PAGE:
Cancer is a scary subject, but pancreatic cancer is one of the most feared diagnoses. According to Mayo Clinic, this condition is one of the leading causes of cancer deaths; once it's discovered, it's already too late to remove the cancer, and outcomes for other treatments are poor.

There are two types of pancreatic cancer: exocrine pancreatic cancers and pancreatic neuroendocrine tumors (NETs). Both forms of pancreatic cancer show few symptoms initially, and unless detected in the early stages, they can be difficult to treat, according to the American Cancer Society.

The symptoms of exocrine pancreatic cancer include jaundice, stomach and back pain, weight loss and poor appetite, nausea and vomiting and blood clots. Jaundice is when the eyes and skin develop a yellow tone due to a buildup of bilirubin in the liver, according to the American Cancer Society.

Pancreatic cancer causes this by not allowing the liver to excrete bilirubin, which normally leaves our body via our stool. The American Cancer Society says signs of jaundice include dark urine, light-colored stool and itchy skin.

Pain occurring in the stomach or back can be a sign of pancreatic cancer if cancer begins in either the body or tail of the pancreas. This causes these parts of the pancreas to grow, which can cause pain in the stomach. Additionally, the American Cancer Society says if the cancer spread to nerves around the pancreas, back pain may occur.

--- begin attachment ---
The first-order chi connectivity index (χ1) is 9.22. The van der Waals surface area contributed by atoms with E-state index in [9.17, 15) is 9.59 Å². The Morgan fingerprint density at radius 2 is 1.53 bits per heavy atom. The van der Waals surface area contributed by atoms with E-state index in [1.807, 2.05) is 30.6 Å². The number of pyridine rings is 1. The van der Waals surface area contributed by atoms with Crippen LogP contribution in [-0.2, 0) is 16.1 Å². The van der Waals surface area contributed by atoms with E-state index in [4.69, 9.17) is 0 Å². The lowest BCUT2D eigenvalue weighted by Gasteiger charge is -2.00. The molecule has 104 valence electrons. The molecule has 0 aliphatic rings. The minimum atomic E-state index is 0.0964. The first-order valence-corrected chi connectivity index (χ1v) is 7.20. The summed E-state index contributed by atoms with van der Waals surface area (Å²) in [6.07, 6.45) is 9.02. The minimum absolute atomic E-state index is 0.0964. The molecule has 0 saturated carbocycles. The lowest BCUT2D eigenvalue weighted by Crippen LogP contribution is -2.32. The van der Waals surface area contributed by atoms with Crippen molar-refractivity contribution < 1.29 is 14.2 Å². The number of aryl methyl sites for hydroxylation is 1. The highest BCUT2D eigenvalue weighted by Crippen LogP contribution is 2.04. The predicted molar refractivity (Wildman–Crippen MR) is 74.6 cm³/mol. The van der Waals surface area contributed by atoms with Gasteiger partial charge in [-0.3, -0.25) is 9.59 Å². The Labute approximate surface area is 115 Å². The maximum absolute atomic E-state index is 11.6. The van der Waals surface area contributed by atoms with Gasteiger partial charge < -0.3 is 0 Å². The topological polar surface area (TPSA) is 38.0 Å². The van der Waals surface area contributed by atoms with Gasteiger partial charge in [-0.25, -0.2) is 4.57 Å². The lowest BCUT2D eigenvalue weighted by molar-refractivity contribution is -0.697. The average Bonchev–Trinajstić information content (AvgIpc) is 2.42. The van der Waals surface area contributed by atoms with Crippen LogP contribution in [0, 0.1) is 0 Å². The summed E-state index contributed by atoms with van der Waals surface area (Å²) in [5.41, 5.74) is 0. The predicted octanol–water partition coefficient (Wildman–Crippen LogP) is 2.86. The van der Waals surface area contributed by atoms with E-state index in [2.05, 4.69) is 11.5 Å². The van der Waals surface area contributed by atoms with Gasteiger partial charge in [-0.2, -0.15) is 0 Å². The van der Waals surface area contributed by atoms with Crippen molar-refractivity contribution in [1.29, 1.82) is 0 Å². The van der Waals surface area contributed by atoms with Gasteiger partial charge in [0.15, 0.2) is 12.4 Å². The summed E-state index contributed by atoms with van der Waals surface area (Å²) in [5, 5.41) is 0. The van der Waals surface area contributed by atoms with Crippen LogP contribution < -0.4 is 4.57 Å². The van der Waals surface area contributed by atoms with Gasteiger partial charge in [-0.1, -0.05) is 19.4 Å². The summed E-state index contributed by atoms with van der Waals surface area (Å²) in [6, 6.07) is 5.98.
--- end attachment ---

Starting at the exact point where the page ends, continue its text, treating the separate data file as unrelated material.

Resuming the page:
Nausea and vomiting could be the result of pancreatic cancer if a tumor presses against the stomach. This can block the stomach, making it difficult for food to make its way through, according to the American Cancer Society.

Another symptom of pancreatic cancer are blood clots, but more specifically in a large vein that can sometimes be found in the leg. The result is known as deep vein thrombosis (DVT) and is characterized by pain, swelling, redness and warmth in the leg, according to the American Cancer Society.

While exocrine pancreatic cancer has symptoms that can be fairly detectable, pancreatic neuroendocrine tumors are not as easy to detect. The American Cancer Society says these tumors are characterized by the substance they create in excess.

Glucagonomas tumors (glucose excess) can also increase your blood sugar, possibly leading to diabetes. Symptoms include feeling hungry and thirsty, urinating often, diarrhea, weight loss and malnutrition. A symptom that causes most patients with glucagonomas to see their doctor is a red rash called necrolytic migratory erythema, which can move from place to place on the skin, according to the American Cancer Society.

An Insulinoma tumor (insulin excess) does the exact opposite of glucagonomas tumors. It causes low blood sugar (hypoglycemia), resulting in weakness, confusion and sweating. The American Cancer Society says if your blood sugar becomes too low, you can pass out or possible go into a coma.

A VIPoma tumor (a vasoactive intestinal peptide excess) can cause worsening diarrhea, muscle cramps and feeling weak or tired. These kinds of tumors can cause problems with digesting food due to low levels of acid in the stomach, according to the American Cancer Society.

Additionally, other kinds of pancreatic neuroendocrine tumors include Somatostatinomas, PPomas, Carcinoid, and non-functioning neuroendocrine tumors. Symptoms for pancreatic cancers are dependent on where the cancer is growing; if the cancer is growing in your bones, your bones will be in pain. The American Cancer Society says if it’s in your lungs, shortness of breath can occur.

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